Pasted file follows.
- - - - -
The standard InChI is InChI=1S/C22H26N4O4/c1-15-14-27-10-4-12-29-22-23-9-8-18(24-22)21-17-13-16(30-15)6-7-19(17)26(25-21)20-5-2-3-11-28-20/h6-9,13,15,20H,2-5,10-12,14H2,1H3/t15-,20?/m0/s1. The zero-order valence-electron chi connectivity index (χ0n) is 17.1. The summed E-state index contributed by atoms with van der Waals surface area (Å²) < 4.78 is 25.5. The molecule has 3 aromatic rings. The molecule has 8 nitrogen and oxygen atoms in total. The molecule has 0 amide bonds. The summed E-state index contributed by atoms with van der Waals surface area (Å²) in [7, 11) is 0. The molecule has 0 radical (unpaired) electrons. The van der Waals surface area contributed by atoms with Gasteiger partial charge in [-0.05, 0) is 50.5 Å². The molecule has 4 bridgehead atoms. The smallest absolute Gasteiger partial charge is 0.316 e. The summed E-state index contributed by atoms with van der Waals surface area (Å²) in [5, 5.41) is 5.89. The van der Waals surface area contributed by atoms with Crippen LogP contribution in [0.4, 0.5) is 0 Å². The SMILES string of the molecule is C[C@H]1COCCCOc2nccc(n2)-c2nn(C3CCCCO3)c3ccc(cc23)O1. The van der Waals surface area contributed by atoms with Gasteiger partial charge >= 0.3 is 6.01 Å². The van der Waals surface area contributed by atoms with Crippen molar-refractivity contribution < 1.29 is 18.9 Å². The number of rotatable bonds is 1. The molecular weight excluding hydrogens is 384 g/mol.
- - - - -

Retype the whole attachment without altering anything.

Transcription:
The standard InChI is InChI=1S/C22H26N4O4/c1-15-14-27-10-4-12-29-22-23-9-8-18(24-22)21-17-13-16(30-15)6-7-19(17)26(25-21)20-5-2-3-11-28-20/h6-9,13,15,20H,2-5,10-12,14H2,1H3/t15-,20?/m0/s1. The zero-order valence-electron chi connectivity index (χ0n) is 17.1. The summed E-state index contributed by atoms with van der Waals surface area (Å²) < 4.78 is 25.5. The molecule has 3 aromatic rings. The molecule has 8 nitrogen and oxygen atoms in total. The molecule has 0 amide bonds. The summed E-state index contributed by atoms with van der Waals surface area (Å²) in [7, 11) is 0. The molecule has 0 radical (unpaired) electrons. The van der Waals surface area contributed by atoms with Gasteiger partial charge in [-0.05, 0) is 50.5 Å². The molecule has 4 bridgehead atoms. The smallest absolute Gasteiger partial charge is 0.316 e. The summed E-state index contributed by atoms with van der Waals surface area (Å²) in [5, 5.41) is 5.89. The van der Waals surface area contributed by atoms with Crippen LogP contribution in [0.4, 0.5) is 0 Å². The SMILES string of the molecule is C[C@H]1COCCCOc2nccc(n2)-c2nn(C3CCCCO3)c3ccc(cc23)O1. The van der Waals surface area contributed by atoms with Gasteiger partial charge >= 0.3 is 6.01 Å². The van der Waals surface area contributed by atoms with Crippen molar-refractivity contribution < 1.29 is 18.9 Å². The number of rotatable bonds is 1. The molecular weight excluding hydrogens is 384 g/mol.